School Boards Association Steps Away From Tobacco Industry Partnership
Facing criticism after partnering with R.J. Reynolds on an anti-tobacco effort, the National School Boards Association dropped the collaboration just five days after announcing it.
It was a partnership that wasn’t built to last.
This week, the National School Boards Association took a step back from one of its most recent collaborations—an anti-smoking campaign with tobacco giant R.J. Reynolds—just days after announcing the partnership to the public.
The reason? Strong public criticism, particularly from Sen. Richard Blumenthal (D-CT), who urged the association to drop the campaign, which he saw as a transparent PR move by the company.
“Using the message that kids need to wait until they are adults to use tobacco products in effect dares or invites them to begin smoking now,” Blumenthal said Monday, according to The Hill. “Big Tobacco’s goal in this deal is to promote smoking, not prevent it.”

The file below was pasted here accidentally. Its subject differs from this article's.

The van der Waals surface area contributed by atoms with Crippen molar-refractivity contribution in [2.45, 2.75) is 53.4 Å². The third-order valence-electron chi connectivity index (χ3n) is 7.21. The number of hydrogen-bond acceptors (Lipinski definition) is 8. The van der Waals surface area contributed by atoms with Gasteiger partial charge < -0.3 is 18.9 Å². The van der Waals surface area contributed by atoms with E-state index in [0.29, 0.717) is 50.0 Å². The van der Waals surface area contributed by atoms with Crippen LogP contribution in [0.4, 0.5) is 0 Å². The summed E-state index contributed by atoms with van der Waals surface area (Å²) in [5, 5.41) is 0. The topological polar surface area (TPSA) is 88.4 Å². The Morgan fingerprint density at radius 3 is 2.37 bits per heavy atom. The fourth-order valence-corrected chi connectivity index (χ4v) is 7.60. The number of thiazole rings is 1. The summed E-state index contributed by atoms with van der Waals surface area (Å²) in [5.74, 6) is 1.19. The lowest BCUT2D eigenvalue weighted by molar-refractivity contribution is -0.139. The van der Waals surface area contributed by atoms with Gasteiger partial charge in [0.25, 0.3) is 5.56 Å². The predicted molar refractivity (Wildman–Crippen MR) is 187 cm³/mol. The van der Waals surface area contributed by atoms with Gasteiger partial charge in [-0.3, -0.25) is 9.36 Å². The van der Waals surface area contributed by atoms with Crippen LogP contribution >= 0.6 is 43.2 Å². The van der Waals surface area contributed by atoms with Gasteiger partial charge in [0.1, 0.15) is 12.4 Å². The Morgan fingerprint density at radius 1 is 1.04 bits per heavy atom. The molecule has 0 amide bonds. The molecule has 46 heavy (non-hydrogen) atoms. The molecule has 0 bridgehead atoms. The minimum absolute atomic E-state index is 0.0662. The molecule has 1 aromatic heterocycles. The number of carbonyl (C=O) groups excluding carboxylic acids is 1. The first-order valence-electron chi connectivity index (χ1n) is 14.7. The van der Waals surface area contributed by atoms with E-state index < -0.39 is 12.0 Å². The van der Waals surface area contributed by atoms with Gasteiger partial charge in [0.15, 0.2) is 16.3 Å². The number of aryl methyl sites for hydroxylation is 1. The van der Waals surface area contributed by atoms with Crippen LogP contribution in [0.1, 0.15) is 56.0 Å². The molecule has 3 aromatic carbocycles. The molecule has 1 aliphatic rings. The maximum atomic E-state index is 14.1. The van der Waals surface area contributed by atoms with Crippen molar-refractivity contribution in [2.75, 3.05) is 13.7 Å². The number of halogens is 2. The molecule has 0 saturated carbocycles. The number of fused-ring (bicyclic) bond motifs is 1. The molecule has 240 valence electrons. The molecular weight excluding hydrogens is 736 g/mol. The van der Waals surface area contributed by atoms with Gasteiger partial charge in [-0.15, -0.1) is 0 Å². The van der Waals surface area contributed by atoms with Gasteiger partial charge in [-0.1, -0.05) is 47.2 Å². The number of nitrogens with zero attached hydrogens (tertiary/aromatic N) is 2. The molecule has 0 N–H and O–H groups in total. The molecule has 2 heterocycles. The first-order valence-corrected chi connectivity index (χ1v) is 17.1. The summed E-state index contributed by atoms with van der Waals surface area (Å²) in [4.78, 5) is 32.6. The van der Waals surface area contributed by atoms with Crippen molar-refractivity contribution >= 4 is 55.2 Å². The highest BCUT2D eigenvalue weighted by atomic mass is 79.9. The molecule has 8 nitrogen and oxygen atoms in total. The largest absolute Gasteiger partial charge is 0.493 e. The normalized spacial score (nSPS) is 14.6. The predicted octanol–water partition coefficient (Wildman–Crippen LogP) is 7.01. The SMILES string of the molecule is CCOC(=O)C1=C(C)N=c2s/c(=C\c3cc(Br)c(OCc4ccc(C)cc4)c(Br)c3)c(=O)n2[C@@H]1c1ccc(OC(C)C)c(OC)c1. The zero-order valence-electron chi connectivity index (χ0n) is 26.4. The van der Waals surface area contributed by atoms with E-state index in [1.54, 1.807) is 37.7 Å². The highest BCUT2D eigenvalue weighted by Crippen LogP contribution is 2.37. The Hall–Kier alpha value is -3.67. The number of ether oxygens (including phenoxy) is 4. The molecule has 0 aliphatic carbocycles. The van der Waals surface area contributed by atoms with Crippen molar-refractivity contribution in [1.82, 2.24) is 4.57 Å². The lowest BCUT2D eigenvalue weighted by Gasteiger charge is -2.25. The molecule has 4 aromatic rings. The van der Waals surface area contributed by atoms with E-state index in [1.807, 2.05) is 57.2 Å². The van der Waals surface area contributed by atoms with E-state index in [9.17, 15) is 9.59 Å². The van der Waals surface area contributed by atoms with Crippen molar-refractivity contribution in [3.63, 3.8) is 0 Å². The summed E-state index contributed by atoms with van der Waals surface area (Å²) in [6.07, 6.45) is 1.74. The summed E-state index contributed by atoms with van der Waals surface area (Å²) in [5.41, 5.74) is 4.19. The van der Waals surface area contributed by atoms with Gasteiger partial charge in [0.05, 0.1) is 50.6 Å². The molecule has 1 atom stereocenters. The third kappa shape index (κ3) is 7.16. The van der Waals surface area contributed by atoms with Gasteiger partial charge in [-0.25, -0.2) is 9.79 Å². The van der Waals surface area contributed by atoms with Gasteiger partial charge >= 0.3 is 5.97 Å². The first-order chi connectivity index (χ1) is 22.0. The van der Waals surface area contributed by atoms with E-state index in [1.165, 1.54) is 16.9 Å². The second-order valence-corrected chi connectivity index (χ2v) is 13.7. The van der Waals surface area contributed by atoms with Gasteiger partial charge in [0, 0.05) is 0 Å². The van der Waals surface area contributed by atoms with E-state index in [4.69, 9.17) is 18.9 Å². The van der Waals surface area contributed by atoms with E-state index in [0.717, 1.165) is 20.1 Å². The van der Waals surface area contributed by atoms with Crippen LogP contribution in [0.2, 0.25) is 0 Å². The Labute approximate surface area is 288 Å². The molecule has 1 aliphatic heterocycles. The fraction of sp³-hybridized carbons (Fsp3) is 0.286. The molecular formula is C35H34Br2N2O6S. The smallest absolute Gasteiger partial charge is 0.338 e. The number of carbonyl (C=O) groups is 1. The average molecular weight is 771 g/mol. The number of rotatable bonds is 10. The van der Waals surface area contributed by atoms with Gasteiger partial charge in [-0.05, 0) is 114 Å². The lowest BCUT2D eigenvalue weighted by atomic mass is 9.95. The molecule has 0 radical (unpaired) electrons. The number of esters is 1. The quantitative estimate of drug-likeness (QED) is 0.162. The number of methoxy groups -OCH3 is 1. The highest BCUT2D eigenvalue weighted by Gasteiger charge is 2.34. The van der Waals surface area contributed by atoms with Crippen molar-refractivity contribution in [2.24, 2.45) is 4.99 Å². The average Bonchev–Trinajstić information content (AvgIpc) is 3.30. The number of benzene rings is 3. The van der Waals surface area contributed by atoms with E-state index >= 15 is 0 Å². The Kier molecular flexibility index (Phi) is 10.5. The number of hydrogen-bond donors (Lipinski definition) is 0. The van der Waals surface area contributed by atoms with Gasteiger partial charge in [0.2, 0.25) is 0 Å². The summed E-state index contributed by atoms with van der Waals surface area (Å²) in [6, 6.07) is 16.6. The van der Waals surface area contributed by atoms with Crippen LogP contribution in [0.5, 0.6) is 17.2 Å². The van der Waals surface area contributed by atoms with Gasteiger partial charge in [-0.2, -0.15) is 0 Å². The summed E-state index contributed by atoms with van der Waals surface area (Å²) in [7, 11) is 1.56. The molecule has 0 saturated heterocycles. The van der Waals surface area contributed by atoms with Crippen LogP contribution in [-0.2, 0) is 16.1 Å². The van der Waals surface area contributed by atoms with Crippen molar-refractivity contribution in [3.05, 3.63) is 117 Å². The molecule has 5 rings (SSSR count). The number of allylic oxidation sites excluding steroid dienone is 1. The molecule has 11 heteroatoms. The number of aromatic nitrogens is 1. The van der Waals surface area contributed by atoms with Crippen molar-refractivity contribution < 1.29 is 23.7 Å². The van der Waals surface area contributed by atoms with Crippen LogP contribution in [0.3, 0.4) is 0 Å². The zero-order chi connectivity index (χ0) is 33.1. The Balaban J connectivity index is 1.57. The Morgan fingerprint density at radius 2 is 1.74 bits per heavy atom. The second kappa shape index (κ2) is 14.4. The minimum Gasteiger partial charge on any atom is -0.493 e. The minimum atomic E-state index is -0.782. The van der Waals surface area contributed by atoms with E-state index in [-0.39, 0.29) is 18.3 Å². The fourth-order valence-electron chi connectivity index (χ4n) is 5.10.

“Evidence-based programs like ours are very important in the fight against youth tobacco use, and I’d like to see RDRN in every health class in the country,” Laura Leigh Oyler, the company’s lead on youth tobacco prevention efforts, said in a statement. “This program speaks to teens in a way that makes sense to them, and it teaches them about self-esteem and ways to say no.”
But the campaign wasn’t seen that way by the public—particularly by critics of the industry—and just five days after making the announcement, NSBA pulled out of the plan. In comments on the change, NSBA Executive Director Tom Gentzel emphasized that the partnership, which included a financial component, was not an endorsement of the tobacco company; rather, the association believed the plan dovetailed with existing NSBA anti-tobacco efforts.
“I just want to emphasize that our beliefs and policies as an association talk at some length about promoting tobacco-free schools and the health and well-being of children. We’re deeply committed to that, and that’s the reason we engaged in this partnership,” Gentzel told The Huffington Post. “When other issues arose and debate started generating around it, it made sense for us to back out of that relationship.”